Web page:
2011 Landon Foundation-AACR INNOVATOR Award for International Collaboration in Cancer Research
Rebbeck's project, African Centers of Excellence in prostate cancer research, will further develop the multicenter collaborative structure for prostate cancer research in Africa. The African Centers of Excellence (ACEs) brings together investigators interested in studies of prostate cancer in Africa and develops multicenter collaborative research in order to understand prostate cancer incidence, mortality, and prevention in men of African descent.
Rebbeck's team will undertake descriptive and analytical epidemiology studies to understand the magnitude of the prostate cancer problem and identify relevant risk factors for prostate cancer etiology and outcomes. The team will undertake studies of inherited genotypes for prostate cancer etiology and outcomes. Additionally, they will study somatic biomarkers in prostate tumors, including ETS fusion proteins, telomere length, infection, and miRNA, genomic expression studies, and other relevant biomarkers. By expanding the research infrastructure and capabilities of the ACEs group, Rebbeck's team will address an important and increasing cancer problem in Africa, and will continue research development in an underserved continent. The knowledge gained from studies of aggressive disease in Africa may in turn aid in the understanding of aggressive prostate cancer diagnosed anywhere in the world.
This grant is for an ongoing international cancer research collaboration. Rebbeck's collaborators are:
2011 Landon Foundation-AACR INNOVATOR Award for Research in Personalized Cancer Medicine
Huse's project is Personalizing PI3K/AKT pathway inhibitor therapy in malignant glioma. The PI3K/AKT signaling network has been repeatedly implicated in the pathogenesis of malignant glioma and represents a promising therapeutic target. However, the extent to which PI3K/AKT pathway activity fluctuates across the molecularly heterogeneous landscape of malignant glioma has not been established. Moreover, the relevance of such variability to pharmaceutical inhibition and treatment responsiveness is unclear.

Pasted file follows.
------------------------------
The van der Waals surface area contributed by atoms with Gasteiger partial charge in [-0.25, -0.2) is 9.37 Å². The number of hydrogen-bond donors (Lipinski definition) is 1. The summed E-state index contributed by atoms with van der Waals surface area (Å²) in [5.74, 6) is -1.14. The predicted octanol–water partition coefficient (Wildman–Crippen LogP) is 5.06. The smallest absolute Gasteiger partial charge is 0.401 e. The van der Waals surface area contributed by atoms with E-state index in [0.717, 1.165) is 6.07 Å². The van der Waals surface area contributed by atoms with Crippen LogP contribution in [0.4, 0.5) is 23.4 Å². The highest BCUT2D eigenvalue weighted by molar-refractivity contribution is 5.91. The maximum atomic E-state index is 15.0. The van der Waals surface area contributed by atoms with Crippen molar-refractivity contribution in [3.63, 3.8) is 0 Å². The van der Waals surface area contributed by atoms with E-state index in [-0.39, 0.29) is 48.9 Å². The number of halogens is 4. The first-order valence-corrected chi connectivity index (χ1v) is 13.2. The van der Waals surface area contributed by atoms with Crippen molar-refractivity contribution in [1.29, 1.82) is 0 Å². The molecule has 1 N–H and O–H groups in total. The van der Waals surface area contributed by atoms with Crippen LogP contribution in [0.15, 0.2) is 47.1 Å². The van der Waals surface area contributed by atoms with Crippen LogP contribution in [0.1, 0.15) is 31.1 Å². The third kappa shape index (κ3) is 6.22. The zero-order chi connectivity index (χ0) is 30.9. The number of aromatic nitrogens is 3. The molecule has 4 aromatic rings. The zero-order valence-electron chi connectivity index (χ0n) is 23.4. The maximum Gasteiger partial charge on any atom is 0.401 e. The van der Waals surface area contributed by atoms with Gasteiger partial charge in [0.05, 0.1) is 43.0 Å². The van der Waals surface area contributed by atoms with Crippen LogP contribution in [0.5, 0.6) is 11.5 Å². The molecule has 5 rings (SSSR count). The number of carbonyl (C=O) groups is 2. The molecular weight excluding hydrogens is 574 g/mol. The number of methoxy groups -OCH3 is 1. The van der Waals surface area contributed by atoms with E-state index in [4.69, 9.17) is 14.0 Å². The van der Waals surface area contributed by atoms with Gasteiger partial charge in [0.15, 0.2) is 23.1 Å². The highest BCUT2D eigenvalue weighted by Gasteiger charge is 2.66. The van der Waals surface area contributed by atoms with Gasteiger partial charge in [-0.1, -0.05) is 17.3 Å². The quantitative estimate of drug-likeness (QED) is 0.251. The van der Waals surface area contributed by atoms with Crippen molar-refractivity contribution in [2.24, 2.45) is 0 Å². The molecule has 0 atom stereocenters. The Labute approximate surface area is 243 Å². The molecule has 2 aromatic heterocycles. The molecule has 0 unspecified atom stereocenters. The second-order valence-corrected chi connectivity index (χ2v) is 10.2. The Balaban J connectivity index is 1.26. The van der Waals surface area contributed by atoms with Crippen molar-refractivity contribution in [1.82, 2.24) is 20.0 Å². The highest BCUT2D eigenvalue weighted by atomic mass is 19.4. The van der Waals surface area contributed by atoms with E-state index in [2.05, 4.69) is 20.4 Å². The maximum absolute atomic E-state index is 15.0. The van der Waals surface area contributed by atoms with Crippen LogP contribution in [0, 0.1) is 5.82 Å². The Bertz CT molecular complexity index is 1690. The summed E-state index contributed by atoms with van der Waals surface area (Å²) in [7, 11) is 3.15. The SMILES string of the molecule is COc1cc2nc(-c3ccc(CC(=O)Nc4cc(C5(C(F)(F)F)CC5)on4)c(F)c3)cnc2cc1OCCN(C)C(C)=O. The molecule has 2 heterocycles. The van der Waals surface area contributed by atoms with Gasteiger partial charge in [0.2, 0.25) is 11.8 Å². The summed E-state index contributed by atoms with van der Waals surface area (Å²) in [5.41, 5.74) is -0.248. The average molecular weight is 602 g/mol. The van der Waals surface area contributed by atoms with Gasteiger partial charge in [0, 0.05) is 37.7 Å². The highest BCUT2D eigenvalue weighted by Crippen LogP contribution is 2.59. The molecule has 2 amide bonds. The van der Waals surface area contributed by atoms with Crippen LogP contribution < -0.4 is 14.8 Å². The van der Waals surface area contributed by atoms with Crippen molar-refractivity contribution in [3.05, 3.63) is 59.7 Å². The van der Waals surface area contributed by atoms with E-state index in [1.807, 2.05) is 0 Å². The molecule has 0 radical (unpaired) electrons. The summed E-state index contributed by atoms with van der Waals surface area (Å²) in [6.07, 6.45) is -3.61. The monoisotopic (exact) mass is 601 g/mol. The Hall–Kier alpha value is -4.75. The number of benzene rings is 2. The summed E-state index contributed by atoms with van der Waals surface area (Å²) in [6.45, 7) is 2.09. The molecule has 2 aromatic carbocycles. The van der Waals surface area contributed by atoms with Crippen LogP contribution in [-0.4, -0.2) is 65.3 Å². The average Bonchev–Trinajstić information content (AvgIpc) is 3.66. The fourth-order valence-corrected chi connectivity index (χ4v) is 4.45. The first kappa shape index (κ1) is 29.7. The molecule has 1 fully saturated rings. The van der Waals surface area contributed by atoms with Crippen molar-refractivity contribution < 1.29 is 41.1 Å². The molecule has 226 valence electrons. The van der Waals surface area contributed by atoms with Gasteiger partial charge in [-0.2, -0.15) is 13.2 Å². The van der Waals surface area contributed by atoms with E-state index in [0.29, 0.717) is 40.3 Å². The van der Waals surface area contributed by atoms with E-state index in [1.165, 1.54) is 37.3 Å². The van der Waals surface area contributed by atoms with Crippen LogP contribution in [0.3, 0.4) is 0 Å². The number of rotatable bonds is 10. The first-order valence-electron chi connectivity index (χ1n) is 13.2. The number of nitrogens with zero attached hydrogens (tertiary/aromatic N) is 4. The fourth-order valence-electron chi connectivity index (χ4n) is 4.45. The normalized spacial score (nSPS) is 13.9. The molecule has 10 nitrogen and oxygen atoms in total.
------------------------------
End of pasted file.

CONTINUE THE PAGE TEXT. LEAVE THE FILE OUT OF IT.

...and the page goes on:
Huse will address these questions using an innovative approach centered on the direct analysis of human glioma tissue. Using a panel of validated immunohistochemical, genomic, and transcriptional methods, he will perform extensive molecular profiling on more than 200 samples from the Memorial Sloan-Kettering Cancer Center Department of Pathology.
In doing so, he will establish connections between PI3K/AKT pathway activity, glioma-relevant genomic anomalies and recently established molecular subclasses. He will also directly translate findings to patient care by performing correlative molecular analysis for clinical trials with PI3K/AKT pathway inhibitors. Huse's goals are grounded in the development and application of the molecular pathology infrastructure necessary for personalized care advancement in neuro-oncology.
|Contact: Michele Sharp|
American Association for Cancer Research